Consideration of wildlife hazard management generally focuses on airports, but the oil and gas platforms and vessels that make up the distinctive landscape of oil and gas fields create unique challenges for rotary operators. As gas production in particular expands, so too does the demand for a larger fleet of modern helicopters. The Australia Petroleum Production and Exploration Association predicted a 57 per cent rise in expenditure on offshore helicopters in 2014–2018 compared to the previous five years, although this figure is likely to be much lower as reported in The Australian on 1 April. According to The Australian, a fifth of the 1900 helicopters used in the oil and gas industry worldwide are now idle or underemployed.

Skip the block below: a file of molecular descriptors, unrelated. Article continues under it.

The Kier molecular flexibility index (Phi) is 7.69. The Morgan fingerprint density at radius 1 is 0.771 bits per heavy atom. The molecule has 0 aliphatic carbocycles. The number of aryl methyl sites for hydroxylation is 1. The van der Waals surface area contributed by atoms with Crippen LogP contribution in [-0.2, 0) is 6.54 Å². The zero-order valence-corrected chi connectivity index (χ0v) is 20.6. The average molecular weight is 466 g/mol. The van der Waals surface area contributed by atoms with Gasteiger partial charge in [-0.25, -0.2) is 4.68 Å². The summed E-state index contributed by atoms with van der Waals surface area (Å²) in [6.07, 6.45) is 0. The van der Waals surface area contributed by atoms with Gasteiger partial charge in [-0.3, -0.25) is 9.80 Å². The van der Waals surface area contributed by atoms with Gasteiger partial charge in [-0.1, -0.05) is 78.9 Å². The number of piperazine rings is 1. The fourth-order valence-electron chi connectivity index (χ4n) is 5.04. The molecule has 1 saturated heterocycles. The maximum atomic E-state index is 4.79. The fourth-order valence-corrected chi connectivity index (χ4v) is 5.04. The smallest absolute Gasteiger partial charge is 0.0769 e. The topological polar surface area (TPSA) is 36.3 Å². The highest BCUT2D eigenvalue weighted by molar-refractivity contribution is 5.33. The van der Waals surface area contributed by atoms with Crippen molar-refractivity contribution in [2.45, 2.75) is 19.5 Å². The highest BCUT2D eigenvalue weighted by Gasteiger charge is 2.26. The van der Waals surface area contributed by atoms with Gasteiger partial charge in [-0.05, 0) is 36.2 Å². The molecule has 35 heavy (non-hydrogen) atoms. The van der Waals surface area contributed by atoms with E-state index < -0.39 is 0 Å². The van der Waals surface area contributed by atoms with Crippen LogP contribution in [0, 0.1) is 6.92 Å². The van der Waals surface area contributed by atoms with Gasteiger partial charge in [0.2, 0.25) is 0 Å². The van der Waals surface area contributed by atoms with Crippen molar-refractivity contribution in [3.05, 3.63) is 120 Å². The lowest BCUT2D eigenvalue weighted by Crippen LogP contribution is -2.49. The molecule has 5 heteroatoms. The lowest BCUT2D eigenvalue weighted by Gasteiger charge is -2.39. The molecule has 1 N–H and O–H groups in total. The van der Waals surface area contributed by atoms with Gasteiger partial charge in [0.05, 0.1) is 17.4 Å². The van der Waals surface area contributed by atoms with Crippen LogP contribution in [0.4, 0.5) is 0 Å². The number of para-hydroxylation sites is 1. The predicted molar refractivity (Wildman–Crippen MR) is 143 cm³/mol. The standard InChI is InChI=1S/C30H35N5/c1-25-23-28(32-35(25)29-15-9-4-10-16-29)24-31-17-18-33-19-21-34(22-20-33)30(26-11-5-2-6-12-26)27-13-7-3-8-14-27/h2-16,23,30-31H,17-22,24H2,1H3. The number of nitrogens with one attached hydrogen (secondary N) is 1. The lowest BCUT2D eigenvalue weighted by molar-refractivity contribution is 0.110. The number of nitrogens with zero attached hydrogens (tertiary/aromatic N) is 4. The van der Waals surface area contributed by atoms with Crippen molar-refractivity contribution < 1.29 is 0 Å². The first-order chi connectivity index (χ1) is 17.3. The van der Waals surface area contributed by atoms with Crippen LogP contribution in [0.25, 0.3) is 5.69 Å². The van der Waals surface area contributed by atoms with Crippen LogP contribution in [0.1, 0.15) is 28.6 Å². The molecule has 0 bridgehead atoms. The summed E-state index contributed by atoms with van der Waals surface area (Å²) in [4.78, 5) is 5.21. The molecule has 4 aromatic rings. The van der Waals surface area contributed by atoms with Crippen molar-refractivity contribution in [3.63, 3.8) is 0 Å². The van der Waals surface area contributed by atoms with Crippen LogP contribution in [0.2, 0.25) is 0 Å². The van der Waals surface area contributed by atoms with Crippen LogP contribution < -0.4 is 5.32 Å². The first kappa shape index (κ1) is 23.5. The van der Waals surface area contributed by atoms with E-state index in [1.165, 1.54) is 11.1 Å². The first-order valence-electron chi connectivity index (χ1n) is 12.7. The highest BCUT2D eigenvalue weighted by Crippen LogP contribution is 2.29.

Australia has a number of conventional gas platforms—in the Carnarvon Basin, for example, there are the older North Rankin A and B platforms, the Goodwyn A and Angel platforms, while the Browse Basin will be home to the revolutionary floating LNG (FLNG) platform built for Shell in South Korea. The Prelude FLNG, the largest floating vessel ever built, at 488 metres long and using five times the amount of steel in the Sydney Harbour Bridge, is due to be towed to Australia in 2016–17. With a staff of around 240, Prelude will be anchored to the sea floor 200 km off the coast of Australia for an estimated 25 years.
Browse will also be home to the world’s largest semi-submersible which will be towed 5600 km from South Korea to INPEX’s Ichthys Field, where it is expected to have a 40-year production lifespan, delivering gas via an 883km undersea pipeline to Darwin’s Bladin Point.
Some platforms are NUIs—the normally unattended installations. Unlike manned platforms staffed by fly-in, fly-out workers, helicopter traffic to NUIs is regular but infrequent, mainly for maintenance.